MFC Virus uses PROPagate Injection
SonicWall Capture Labs Threat Research Team discovered another generic MFC Virus which is capable of copying itself and has a detrimental effect on the system it’s executed on by corrupting the system and destroying the data saved on your hard disk. The sample is written in MFC using C++ and uses the new PROPagate Injection technique to infect other processes running on the system.
The Virus has the following network information:
The virus scans the hard drive in search for “League of Legends” account details. If none exist the virus will keep copying itself and re-executing itself over and over until the hard-drive is completely full. During each iteration the processor will reach 100%. Meaning, you will not be able to use the computer while the copying process is in effect.
Sample Static Information:
Being that this Virus copies itself and executes over and over.
The static hashes for this file will continuously change for each iteration the sample copies itself.
Entropy, Compiler and Packer:
The sample is packed with in-line function VMProtect snippets of code:
This will give a lower entropy as the whole file isn’t virtualized.
However, someone will still be able to see 90% of the code base in Ida Pro.
The following crypto signatures usually means the sample is linked with a few different libraries like OpenSSL.
In this case the sample is linked with the libraries, deflate 1.1.3 and inflate 1.1.3 among others like libpng 1.6.9.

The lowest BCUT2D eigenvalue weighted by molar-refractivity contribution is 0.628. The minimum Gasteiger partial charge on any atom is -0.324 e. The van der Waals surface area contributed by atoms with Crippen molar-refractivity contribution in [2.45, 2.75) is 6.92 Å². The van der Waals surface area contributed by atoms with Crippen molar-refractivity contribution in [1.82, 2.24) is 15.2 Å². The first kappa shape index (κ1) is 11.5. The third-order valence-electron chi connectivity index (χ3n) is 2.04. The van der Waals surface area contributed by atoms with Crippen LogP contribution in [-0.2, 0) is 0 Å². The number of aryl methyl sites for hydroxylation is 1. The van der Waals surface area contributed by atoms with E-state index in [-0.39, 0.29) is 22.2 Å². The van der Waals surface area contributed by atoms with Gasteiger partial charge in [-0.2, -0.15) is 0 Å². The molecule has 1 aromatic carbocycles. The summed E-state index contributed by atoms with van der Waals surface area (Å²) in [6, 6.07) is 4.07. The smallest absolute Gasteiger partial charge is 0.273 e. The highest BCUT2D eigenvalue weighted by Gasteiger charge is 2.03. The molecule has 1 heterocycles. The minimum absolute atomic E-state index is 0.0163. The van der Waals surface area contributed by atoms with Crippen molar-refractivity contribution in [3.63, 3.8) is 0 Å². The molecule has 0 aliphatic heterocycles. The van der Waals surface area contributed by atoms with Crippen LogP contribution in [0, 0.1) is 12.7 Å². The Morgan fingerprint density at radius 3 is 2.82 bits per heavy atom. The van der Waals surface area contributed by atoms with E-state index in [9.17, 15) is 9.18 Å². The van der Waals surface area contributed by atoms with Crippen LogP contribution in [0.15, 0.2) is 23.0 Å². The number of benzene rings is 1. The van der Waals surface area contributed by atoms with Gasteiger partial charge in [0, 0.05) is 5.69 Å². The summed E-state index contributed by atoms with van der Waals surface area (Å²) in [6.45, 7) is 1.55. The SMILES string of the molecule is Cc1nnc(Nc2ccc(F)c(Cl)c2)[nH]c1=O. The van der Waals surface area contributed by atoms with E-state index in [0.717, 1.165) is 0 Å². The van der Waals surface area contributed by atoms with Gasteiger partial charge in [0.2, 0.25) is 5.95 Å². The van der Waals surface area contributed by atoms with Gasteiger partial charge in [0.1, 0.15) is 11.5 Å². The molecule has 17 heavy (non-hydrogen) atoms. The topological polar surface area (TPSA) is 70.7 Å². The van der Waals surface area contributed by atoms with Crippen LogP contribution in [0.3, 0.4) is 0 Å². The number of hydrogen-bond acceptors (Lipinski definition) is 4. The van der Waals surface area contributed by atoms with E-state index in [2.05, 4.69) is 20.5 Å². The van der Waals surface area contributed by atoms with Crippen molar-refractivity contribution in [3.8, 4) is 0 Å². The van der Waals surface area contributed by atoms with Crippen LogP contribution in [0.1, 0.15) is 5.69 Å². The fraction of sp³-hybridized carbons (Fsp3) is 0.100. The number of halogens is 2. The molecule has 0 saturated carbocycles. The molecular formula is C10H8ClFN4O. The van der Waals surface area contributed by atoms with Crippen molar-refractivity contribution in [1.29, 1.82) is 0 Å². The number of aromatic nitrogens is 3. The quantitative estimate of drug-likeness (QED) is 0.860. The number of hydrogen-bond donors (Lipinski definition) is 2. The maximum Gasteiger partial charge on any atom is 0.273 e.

When this happens you will see a variety of encryption signatures inside KANAL:
There is also a variety of xor encryption throughout the sample as seen below:
Injection & Hooking Technique:
When the Windows SetWindowSubclass API is called it uses the Windows SetProp API to set one of the following structure members (UxSubclassInfo, or CC32SubclassInfo) to point to an area in memory. When the new message routine is called, it will then call the Windows GetProp API for the given window and once the function pointer is retrieved the memory area will be executed.
When it comes to the process at the lower of equal integrity level the Microsoft documentation states:
- SetProp is subject to the restrictions of User Interface Privilege Isolation (UIPI). A process can only call this function on a window belonging to a process of lesser or equal integrity level. When UIPI blocks property changes, GetLastError will return 5.
There are plenty of processes that we can choose from to modify their window property!
Using the technique described above we can freely modify the property of a window belonging to another process.
All we need is a structure that UxSubclassInfo/CC32SubclassInfo properties are using. This is actually pretty easy – you can check what SetProp is doing for these subclassed windows. You will quickly realize that the procedure is stored at the offset 0x14 from the beginning of that memory region (the structure is a bit more complex as it may contain a number of callbacks, but the first one is at 0x14).
So, injecting a small buffer into a target process, ensuring the expected structure is properly filled-in and and pointing to the payload and then changing the respective window property will ensure the payload is executed next time the message is received by the window (this can be enforced by sending a message).
Sample Testing System:
Windows 7 Professional x86 32-bit
SonicWall Gateway AntiVirus, provides protection against this threat:
- GAV: MalAgent.H_11825 (Trojan)
- GAV: MalAgent.J_58357 (Trojan)
- GAV:Neshta.A_68 (Virus)